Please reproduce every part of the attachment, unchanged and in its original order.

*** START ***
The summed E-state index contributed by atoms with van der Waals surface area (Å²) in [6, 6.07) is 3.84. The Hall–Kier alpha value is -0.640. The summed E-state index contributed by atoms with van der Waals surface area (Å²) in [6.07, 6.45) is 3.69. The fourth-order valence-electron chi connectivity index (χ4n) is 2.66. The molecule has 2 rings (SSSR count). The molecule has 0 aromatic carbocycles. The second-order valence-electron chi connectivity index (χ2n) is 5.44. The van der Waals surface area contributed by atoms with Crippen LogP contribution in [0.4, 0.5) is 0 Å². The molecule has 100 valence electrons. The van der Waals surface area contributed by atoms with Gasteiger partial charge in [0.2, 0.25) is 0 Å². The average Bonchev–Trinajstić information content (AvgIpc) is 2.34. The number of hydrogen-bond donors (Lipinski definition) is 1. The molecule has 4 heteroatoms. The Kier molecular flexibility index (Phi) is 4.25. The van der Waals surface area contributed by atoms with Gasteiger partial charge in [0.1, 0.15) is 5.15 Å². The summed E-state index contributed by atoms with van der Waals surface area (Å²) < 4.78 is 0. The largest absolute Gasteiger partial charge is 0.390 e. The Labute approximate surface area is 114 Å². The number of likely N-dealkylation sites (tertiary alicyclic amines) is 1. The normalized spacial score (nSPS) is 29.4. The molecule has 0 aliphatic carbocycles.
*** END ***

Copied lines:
The summed E-state index contributed by atoms with van der Waals surface area (Å²) in [6, 6.07) is 3.84. The Hall–Kier alpha value is -0.640. The summed E-state index contributed by atoms with van der Waals surface area (Å²) in [6.07, 6.45) is 3.69. The fourth-order valence-electron chi connectivity index (χ4n) is 2.66. The molecule has 2 rings (SSSR count). The molecule has 0 aromatic carbocycles. The second-order valence-electron chi connectivity index (χ2n) is 5.44. The van der Waals surface area contributed by atoms with Crippen LogP contribution in [0.4, 0.5) is 0 Å². The molecule has 100 valence electrons. The van der Waals surface area contributed by atoms with Gasteiger partial charge in [0.2, 0.25) is 0 Å². The average Bonchev–Trinajstić information content (AvgIpc) is 2.34. The number of hydrogen-bond donors (Lipinski definition) is 1. The molecule has 4 heteroatoms. The Kier molecular flexibility index (Phi) is 4.25. The van der Waals surface area contributed by atoms with Gasteiger partial charge in [0.1, 0.15) is 5.15 Å². The summed E-state index contributed by atoms with van der Waals surface area (Å²) < 4.78 is 0. The largest absolute Gasteiger partial charge is 0.390 e. The Labute approximate surface area is 114 Å². The number of likely N-dealkylation sites (tertiary alicyclic amines) is 1. The normalized spacial score (nSPS) is 29.4. The molecule has 0 aliphatic carbocycles.